#ThrowbackThursday Listerine Rocks Out To Tarzan Boy!

Is there any other way to make your presence known in the world of fighting Gingivitis?

I’ve never held back on the fact that even at an early age, commercials had a pretty big presence in my life.  Even when I was a baby in my walker, commercials got my attention.  Perhaps it was the volume level of commercials as opposed to regular programming, but I’ve always had a fascination for commercials.  I took interest in retromercials as a college freshman, probably due in no small part to my family’s Christmas video.

But it was almost two years after I finished college, alone in the house on a rainy day off from work, while everyone else was at work, that I went through the family videocassette collection and just pulled anything and everything I could from the tapes.  I spent an afternoon watching more commercials than I had in years, and it has pretty much been part of my life since then.

Today’s commercial is one of those thirty second moments in life that always got my attention.  It probably had everything to do with the song in the commercial, and not necessarily the product being promoted.  It comes swinging in (literally) from 1993, and in the world of mouthwashes that promise everything, this one comes in on its own merits…with a kick!

To the tune of Baltimora’s catchy 1985 hit “Tarzan Boy” (#13, Billboard Hot 100 1985-1986), comes a product that…

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…and…

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Oh wow, who is this amazing dentist, and why is his theme “Tarzan Boy”?

Click play, click play, click play!!!!!!

OOOOOH!

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Cool Mint Listerine, you’re AMAZING!

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So, interestingly enough, this was not only the first time I ever heard “Tarzan Boy,” but also my first exposure to this commercial was on Telemundo.  Yes, my first knowledge of Cool Mint Listerine was en Espanol.  I’m not gonna lie, I was ten years old at the time and just assumed this commercial was a Spanish-language commercial. Turns out, the language of Listerine is not only for Spanish television networks, but also English-language networks.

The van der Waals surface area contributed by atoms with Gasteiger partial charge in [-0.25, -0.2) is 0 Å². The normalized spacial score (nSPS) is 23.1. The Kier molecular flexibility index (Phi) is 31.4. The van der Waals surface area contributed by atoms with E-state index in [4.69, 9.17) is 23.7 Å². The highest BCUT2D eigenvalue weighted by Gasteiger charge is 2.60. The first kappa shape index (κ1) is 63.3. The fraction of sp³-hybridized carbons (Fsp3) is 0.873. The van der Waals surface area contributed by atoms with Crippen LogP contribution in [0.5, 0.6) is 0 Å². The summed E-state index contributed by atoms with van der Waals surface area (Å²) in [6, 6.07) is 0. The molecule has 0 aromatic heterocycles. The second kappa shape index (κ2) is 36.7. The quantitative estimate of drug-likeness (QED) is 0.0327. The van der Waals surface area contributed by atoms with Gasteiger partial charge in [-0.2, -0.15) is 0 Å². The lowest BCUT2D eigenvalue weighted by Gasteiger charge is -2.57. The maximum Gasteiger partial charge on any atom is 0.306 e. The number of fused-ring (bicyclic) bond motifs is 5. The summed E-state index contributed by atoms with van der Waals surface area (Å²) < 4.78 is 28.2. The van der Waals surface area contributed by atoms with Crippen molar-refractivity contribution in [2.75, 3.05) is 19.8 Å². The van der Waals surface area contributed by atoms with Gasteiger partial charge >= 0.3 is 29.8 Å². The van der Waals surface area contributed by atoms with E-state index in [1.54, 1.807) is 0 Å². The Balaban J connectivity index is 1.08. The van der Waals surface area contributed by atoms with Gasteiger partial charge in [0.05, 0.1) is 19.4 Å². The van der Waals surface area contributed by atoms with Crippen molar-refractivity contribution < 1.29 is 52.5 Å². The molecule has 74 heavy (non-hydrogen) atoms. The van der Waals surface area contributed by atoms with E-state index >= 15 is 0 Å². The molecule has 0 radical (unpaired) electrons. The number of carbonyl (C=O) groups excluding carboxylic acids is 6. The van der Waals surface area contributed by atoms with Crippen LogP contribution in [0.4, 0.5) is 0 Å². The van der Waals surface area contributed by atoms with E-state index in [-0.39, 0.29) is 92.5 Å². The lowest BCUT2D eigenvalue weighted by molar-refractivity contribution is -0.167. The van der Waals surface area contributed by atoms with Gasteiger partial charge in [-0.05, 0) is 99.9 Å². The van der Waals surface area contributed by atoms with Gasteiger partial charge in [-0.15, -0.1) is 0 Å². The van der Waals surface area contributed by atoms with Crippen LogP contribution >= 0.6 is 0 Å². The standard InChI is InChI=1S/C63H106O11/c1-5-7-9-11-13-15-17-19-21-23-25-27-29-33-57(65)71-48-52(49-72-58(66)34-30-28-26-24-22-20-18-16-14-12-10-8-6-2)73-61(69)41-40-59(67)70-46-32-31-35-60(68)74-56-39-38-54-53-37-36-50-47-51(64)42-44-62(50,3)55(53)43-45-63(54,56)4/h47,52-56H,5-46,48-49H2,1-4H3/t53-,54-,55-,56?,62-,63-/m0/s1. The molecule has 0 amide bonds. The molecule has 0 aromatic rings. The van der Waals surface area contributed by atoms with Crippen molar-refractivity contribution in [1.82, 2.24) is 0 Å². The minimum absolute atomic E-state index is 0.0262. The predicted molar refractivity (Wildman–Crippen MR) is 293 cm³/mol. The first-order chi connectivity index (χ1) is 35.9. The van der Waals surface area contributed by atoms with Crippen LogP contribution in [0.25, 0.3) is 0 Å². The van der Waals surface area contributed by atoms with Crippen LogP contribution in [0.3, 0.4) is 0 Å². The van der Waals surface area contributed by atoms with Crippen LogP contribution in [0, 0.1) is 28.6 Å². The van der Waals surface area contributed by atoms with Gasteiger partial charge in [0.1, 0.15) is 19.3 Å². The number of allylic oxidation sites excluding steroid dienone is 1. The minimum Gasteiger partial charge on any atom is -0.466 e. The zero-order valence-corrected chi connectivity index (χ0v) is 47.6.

Listerine has been toting its advantages, fighting Gingivitis and Plaque, since 1914.  Created as a germicide and surgical antiseptic, Listerine is named for English doctor Dr. Joseph Lister, who demonstrated in 1865 that use of carbolic acid on surgical dressings would significantly reduce rates of post-surgical infection.  Cool Mint Listerine found its way through the jungle of mouthwashes in 1992, packaged in the traditional glass bottle, before Listerine was repackaged in a plastic bottle, as it is today.

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And yes, until 1994, those glass bottles were packaged in cardboard containers.

My husband uses the Cool Mint flavor, in the giant bottle.  I usually use Spearmint (the clear one) – Cool Mint tastes great, but it is a bit intense for me.

I actually found out the animation work done for this commercial, as well as other Listerine commercials of the time, were done by Pixar.  It certainly looks like their work, and the animation is really good.

As for “Tarzan Boy,” it was Baltimora’s only hit in the United States (they were slightly more popular in their native Italy), and it made a resurgence in pop culture in 1993 not only because of Listerine bottles swinging on vines, but because of Teenage Mutant Ninja Turtles III: Turtles in Time.  There’s even a 1993 remix of the song because of that movie.

And then there’s that version I originally saw, the one in Spanish.  Sadly, I can’t find Spanish Listerine swinging on a vine anywhere. And that really saddens me – it was that version that made ten-year-old me so excited about mouthwash!

Ok, not mouthwash per se, but mouthwash swinging on vines to Italian songs about Tarzan.

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I never said my childhood nostalgia was exciting.  Apparently, not all of it was in English either.

Have a great Throwback Thursday!

 

6 comments

      1. I guess my sales pitch for selling that flavor wasn’t very good, I can’t believe you didn’t run right out and buy some after I said it tastes like industrial cleaner.

        Liked by 1 person

  1. It’s still a great song that holds up even today. My family always had the yellow Listerine that tastes like death. Over the years I actually got used to that horrible chemical flavor.

    Liked by 1 person

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